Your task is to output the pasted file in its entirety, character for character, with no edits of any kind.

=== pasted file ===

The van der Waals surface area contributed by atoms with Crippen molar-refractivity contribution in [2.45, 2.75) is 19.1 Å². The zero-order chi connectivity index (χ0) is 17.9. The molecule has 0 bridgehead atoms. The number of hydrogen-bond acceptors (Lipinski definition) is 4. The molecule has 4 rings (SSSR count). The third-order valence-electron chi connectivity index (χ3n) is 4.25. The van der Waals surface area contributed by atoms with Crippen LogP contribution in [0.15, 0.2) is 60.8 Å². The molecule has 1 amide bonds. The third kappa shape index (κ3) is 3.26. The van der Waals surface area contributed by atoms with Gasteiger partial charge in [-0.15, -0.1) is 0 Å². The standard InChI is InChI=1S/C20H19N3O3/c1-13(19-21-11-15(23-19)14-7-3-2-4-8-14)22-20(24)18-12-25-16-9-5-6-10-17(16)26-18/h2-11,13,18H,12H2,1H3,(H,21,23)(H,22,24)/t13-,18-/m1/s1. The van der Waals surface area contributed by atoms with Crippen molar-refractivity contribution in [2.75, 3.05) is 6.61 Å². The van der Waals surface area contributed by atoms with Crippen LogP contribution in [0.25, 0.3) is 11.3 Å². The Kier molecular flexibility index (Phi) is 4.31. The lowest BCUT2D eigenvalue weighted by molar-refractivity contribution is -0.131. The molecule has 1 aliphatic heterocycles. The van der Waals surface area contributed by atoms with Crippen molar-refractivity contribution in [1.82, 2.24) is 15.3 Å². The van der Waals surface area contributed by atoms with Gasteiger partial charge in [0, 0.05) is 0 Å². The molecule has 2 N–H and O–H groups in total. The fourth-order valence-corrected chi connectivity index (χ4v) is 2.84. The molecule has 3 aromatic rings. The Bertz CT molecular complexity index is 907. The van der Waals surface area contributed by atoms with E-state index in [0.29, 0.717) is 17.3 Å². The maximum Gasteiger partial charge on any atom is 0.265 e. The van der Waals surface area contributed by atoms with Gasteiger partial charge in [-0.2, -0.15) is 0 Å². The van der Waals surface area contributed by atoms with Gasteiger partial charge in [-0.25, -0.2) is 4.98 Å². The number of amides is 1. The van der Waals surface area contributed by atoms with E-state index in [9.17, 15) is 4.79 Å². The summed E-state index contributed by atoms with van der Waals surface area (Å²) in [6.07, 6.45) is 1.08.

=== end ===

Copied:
The van der Waals surface area contributed by atoms with Crippen molar-refractivity contribution in [2.45, 2.75) is 19.1 Å². The zero-order chi connectivity index (χ0) is 17.9. The molecule has 0 bridgehead atoms. The number of hydrogen-bond acceptors (Lipinski definition) is 4. The molecule has 4 rings (SSSR count). The third-order valence-electron chi connectivity index (χ3n) is 4.25. The van der Waals surface area contributed by atoms with Crippen LogP contribution in [0.15, 0.2) is 60.8 Å². The molecule has 1 amide bonds. The third kappa shape index (κ3) is 3.26. The van der Waals surface area contributed by atoms with Gasteiger partial charge in [-0.15, -0.1) is 0 Å². The standard InChI is InChI=1S/C20H19N3O3/c1-13(19-21-11-15(23-19)14-7-3-2-4-8-14)22-20(24)18-12-25-16-9-5-6-10-17(16)26-18/h2-11,13,18H,12H2,1H3,(H,21,23)(H,22,24)/t13-,18-/m1/s1. The van der Waals surface area contributed by atoms with Crippen molar-refractivity contribution in [2.75, 3.05) is 6.61 Å². The van der Waals surface area contributed by atoms with Crippen LogP contribution in [0.25, 0.3) is 11.3 Å². The Kier molecular flexibility index (Phi) is 4.31. The lowest BCUT2D eigenvalue weighted by molar-refractivity contribution is -0.131. The molecule has 1 aliphatic heterocycles. The van der Waals surface area contributed by atoms with Crippen molar-refractivity contribution in [1.82, 2.24) is 15.3 Å². The van der Waals surface area contributed by atoms with Gasteiger partial charge in [0, 0.05) is 0 Å². The molecule has 2 N–H and O–H groups in total. The fourth-order valence-corrected chi connectivity index (χ4v) is 2.84. The molecule has 3 aromatic rings. The Bertz CT molecular complexity index is 907. The van der Waals surface area contributed by atoms with E-state index in [0.29, 0.717) is 17.3 Å². The maximum Gasteiger partial charge on any atom is 0.265 e. The van der Waals surface area contributed by atoms with Gasteiger partial charge in [-0.2, -0.15) is 0 Å². The van der Waals surface area contributed by atoms with Gasteiger partial charge in [-0.25, -0.2) is 4.98 Å². The number of amides is 1. The van der Waals surface area contributed by atoms with E-state index in [9.17, 15) is 4.79 Å². The summed E-state index contributed by atoms with van der Waals surface area (Å²) in [6.07, 6.45) is 1.08.